A tiny bit farther along and we came to the other HUGE highlight -- the Brooks Running Dude straddling the course. Gorgeous! Love the Dude! (and the other dude in the picture, of course!)
At the 10-mile point we turned onto Esplanade for a straight shot to the park. I had been getting slower and slower, so when we hit 10 I decided that I needed to walk. The rest of the way. Weirdly enough, we had kept up a fast(ish) pace for the first 10 miles, so if we had even done a little running we would have hit close to our normal time range. But we didn't.
Esplanade is another pretty, shady street lined with big, gorgeous houses. We passed Degas's house, for example. Some cute cafes. And a water stop manned by Hash House Harriers... all wearing red "dresses". Awesome. Every time I see the HHHs I think that I need to find a slow and happy group near here.
As we made our way towards the park, we started watching the full marathoners -- who were still 10 miles from their finish. I didn't envy them AT ALL. But interesting to hear "coaching" in a pace group.
Finally, we entered the park. Again, it was thrilling to be so close to the end. I pitied the full marathoners who still had NINE MILES to go. Yikes! We started running -- especially after someone near us asked a Team in Training coach how far we were from the finish, and he said "it's just on the other side of that building... plus maybe a couple of hundred yards."
Bliss! joy! We started running, passing a surprising number of people, and then grabbed hands and ran across the finish line. Wil got a shout out (lucky!) but other than that I don't remember much.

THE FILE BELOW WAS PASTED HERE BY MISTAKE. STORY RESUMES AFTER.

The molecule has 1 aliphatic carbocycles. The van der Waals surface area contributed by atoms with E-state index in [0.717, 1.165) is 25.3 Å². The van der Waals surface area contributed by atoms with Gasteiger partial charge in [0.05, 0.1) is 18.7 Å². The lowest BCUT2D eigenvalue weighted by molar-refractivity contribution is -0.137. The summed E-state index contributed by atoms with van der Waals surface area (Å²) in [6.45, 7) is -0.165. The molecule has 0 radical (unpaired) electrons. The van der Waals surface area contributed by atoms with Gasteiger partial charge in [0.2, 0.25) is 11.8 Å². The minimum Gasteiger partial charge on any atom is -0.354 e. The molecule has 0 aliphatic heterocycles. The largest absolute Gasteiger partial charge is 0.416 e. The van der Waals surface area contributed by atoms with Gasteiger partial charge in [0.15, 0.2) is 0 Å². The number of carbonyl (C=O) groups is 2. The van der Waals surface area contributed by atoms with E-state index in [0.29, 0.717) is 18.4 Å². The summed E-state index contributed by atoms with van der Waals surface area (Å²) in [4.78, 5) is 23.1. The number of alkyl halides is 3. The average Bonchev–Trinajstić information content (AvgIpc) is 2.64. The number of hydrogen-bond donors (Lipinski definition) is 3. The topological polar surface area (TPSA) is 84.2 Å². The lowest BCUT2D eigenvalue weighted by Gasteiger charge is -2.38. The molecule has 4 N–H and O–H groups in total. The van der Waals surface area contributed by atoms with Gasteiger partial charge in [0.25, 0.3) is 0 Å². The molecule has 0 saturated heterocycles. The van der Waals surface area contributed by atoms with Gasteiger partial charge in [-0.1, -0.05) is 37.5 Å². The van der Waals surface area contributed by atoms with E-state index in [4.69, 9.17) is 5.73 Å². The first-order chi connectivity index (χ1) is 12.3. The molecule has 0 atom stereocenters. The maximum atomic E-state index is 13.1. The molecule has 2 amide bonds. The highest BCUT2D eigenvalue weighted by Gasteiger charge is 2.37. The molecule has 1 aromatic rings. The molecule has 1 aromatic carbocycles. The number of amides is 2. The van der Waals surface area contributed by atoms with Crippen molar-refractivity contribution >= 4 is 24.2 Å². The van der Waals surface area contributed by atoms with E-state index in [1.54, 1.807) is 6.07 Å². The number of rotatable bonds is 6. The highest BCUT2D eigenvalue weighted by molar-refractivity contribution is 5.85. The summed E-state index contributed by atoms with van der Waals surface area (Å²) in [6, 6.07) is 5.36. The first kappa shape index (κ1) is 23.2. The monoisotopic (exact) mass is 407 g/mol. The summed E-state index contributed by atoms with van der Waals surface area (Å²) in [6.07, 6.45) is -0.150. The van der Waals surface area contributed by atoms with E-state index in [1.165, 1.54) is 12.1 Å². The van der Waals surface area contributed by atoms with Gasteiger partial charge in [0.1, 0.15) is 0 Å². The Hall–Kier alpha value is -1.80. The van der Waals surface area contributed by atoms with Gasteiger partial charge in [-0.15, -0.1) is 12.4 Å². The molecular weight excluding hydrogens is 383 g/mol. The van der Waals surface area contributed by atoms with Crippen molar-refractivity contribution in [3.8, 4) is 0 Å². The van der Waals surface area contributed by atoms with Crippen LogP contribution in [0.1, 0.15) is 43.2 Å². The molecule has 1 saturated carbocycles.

There was plenty of food and snacks (as usual), though we both thought how much more organized the post-race food at the NYC Marathon was. "Here's your bag." Boom, boom, boom. We ate fruit cups and bagels, had our first Snickers Marathon bar (which tastes just like every other "energy bar", I'm afraid), and chugged down some water.
One of the local bands was playing on the big stage, and there was a nice vibe, but we decided that we would just head back the few miles to the hotel. (Bowling for Soup? Nah.) So we walked back along the course -- down Esplanade, where we whooped and cheered for the remaining runners, telling them that they were less than a mile from the finish, etc. We turned to walk through the French Quarter and decided that we should stop in for a Hurricane at Pat O'Brien's. It wasn't very crowded on the patio yet -- after all, it was before 11am -- but most of the people there were in their running gear, wearing their medals. We had that lovely "Ooh, congratulations!" exchange with several groups of folks, which is always wonderful. I do love the community of runners.
Looking back, it was a fun race. I wasn't anywhere near trained enough, however, and the hurty knee didn't help. So, yes, it was a new PW (other than the self-imposed walking half marathon at Disney World the year we did the Goofy Challenge). But the course was pretty, we saw way more of New Orleans than we would otherwise have done, and it meant we had a great, relaxing remaining week of vacation. So while I plan on running more (running at all... ahem...) before my next half, I still feel good about the Rock 'n' Roll Mardi Gras Half Marathon.
We somehow missed taking a photo of ourselves with our medals, but we did take one of our cocktails...
Rock 'n' Roll Mardi Gras Half Marathon 2011 Map